We have seen many warnings that police, military, law enforcement are all targets. But right now what we do know is that he had three extremely large knives on him and there's no indication from authorities that he had other types of weapons. We could learn that he did, but right now it's really the knives that were the weapon of choice.


FEYERICK: Completely modeling the ISIS pattern. How are you going to create fear? You're going to go after the disbelievers and you're going to use big knives to do it. These are the same people who think it's okay to rape women. They're also going to use the savagery of cutting somebody's head off.

BURNETT: Absolutely horrific. Nothing can justify it. All right. Thank you so much, Deborah Feyerick.

And next, a race against time. Rescue workers are drilling a hole into that ship desperately trying to find survivors from the camp site cruise ship in China. We're still in that window where they could find many survivors. We're live on the scene tonight.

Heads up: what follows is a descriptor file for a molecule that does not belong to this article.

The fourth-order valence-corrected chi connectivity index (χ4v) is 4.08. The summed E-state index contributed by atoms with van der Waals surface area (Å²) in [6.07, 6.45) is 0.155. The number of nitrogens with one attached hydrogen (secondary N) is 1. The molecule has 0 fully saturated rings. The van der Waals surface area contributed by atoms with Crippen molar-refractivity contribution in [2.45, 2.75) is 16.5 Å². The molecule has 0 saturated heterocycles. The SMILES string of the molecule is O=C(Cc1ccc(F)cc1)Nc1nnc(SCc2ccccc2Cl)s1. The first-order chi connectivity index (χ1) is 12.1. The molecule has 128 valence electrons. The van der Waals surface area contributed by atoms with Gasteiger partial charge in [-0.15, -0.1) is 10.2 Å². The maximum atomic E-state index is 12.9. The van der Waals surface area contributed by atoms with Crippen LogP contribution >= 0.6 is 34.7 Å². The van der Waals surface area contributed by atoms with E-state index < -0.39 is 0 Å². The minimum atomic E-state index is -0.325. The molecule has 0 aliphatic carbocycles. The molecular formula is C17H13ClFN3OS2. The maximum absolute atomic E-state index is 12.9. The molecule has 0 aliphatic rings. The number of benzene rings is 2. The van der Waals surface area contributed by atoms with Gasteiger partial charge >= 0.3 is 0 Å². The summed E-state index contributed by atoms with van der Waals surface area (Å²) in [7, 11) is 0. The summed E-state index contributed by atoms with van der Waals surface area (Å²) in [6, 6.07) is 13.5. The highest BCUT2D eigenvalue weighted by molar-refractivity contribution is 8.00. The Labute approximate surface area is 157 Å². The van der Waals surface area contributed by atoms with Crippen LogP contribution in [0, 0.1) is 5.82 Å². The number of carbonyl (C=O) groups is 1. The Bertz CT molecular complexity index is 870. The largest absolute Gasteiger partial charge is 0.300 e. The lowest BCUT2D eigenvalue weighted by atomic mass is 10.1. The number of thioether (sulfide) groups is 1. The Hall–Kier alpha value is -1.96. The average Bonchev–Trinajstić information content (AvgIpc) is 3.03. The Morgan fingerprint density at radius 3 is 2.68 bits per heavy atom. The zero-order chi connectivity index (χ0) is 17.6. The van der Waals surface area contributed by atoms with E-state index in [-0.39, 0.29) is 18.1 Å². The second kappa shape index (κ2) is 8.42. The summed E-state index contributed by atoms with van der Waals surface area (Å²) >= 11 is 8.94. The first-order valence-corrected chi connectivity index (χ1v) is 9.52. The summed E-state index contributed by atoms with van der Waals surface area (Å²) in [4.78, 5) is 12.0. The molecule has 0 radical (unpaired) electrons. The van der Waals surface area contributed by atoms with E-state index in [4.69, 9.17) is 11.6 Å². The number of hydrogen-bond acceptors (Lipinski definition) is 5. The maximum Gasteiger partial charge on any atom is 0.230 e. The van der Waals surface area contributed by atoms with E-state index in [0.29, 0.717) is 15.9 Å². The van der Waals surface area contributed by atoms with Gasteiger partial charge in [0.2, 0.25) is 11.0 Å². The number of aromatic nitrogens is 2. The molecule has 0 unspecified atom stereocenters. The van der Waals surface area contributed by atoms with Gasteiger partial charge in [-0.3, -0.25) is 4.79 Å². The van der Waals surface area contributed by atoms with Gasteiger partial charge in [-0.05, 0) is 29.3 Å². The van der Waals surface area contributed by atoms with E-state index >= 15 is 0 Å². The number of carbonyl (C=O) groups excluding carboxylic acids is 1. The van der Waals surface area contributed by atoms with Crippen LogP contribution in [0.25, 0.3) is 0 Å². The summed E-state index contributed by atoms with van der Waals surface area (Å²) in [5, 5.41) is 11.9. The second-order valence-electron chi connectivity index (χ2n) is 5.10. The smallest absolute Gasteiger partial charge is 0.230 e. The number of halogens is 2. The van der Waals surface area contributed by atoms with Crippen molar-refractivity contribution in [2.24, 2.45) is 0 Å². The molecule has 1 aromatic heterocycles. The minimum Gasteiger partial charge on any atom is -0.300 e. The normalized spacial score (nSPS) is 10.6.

Plus, breaking news. Investigators focusing on the victim's assistant in the D.C. mansion murders. A major development tonight.

And more breaking news. A desperate cry for help from Baltimore police tonight. The crime rate in Baltimore spiraling out of control.


[19:16:22] BURNETT: Breaking news. Rescuers now taking desperate measures in a race to save hundreds of people after their cruise ship they were on sank the clock is ticking. Crews are now at this hour, we'll show you these images here, they're cutting a hole in the bottom of that Chinese ship which capsized on Monday. Their hope is that they're going to find passengers trapped in an air pocket. Nearly 400 people are on the ship. It's only in 50 feet of water. We're still within the window of finding survivors. We've seen rescuers with their ears literally pressed up against to the hull of the ship trying to listen for passengers tapping or calling for help. They have heard that in prior hours.

Ivan Watson is OUTFRONT tonight in China.